Ten Network (TEN)

Things are pretty bleak at the moment for free-to-air television. Nine is facing bankruptcy, Seven has had a big decrease in earnings despite being in reasonable financial shape and Ten is having some real problems in the ratings. Some recent research suggests Ten could face a breach of its banking covenants within a year if it doesn’t improve.

Whether it breaches its banking covenants, curiously, is neither here nor there. The big issue, with the share price down more than 56% year to date, is whether shareholders Gina Rinehart and Lachlan Murdoch, and possibly James Packer, could come in and buy it out.

I’d say the most likely is Murdoch. He now own 100% of DMG Radio – Nova and what is now called ‘Smooth FM’ – and under the current media ownership laws he could likely buy free-to-air TV on top of that. As for Rinehart, it’s always a mystery there but she would have the money to help participate.

Would I buy this in the hope of a bid? No, of because my fundamental rule that you should only buy something where you’re happy to own it if there’s no bid. Ten doesn’t fulfil that for me. Although it’s tempting to think that Ten has bottomed out, as we’re seeing with Nine, it could still get worse. Remember at Nine, the equity that CVC put in is now worth zero – it’s worth less than zero.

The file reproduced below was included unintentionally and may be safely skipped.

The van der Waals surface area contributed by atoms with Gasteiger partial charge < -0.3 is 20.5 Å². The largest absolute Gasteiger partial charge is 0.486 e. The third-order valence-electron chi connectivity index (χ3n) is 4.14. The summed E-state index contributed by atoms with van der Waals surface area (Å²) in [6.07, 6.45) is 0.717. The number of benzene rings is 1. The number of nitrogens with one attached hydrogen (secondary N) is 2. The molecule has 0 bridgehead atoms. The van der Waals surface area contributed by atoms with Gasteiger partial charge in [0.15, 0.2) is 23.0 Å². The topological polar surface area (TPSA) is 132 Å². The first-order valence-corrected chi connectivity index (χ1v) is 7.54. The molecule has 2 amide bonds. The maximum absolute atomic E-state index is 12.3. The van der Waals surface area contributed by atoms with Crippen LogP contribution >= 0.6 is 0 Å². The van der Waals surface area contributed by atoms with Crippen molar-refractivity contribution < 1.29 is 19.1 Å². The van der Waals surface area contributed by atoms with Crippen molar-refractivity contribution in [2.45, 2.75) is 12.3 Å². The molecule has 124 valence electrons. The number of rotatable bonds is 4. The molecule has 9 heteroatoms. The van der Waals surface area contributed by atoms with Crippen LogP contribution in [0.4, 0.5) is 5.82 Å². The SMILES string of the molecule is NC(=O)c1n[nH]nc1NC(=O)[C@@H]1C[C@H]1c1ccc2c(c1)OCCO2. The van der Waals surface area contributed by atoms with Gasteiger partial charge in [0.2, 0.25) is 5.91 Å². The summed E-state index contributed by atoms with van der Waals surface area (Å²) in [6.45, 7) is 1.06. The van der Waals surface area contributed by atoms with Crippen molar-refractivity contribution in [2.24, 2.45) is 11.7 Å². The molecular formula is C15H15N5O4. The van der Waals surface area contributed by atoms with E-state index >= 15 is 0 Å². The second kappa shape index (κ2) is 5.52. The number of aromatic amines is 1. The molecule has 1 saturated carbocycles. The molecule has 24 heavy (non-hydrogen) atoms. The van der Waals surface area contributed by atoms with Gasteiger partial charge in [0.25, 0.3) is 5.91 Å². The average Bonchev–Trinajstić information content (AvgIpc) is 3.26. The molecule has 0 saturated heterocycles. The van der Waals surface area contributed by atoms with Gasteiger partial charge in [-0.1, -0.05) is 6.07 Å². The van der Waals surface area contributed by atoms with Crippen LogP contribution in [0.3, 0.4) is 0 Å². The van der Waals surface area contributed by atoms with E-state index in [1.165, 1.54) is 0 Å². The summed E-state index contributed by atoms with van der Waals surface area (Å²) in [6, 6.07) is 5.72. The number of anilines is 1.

Echo Entertainment (EGP)

I can’t believe what’s happening at this company, and it’s only strengthened James Packer and Genting Casinos’ hand in any prospective takeover.

In the space of a week and a half, well-respected financier Brett Paton has resigned from the board and now there appears to have been a fight at the executive level and CEO Larry Mullin’s gone too.

Neither Genting nor Packer will do anything until they get the regulatory approval, but apparently the very latest Packer will learn of the decision is the end of this month. So in four weeks we’ll know, and the potential target board appears split. The share price went up after the announcement, and closed today at $3.82, because it’s going to be much harder for the board to oppose a bid. Echo needs to be united and present an alternative, and they haven’t got that at the moment.

I would say Echo is being extraordinarily stupid allowing this to happen while facing a prospective hostile takeover bid.

Gunns (GNS)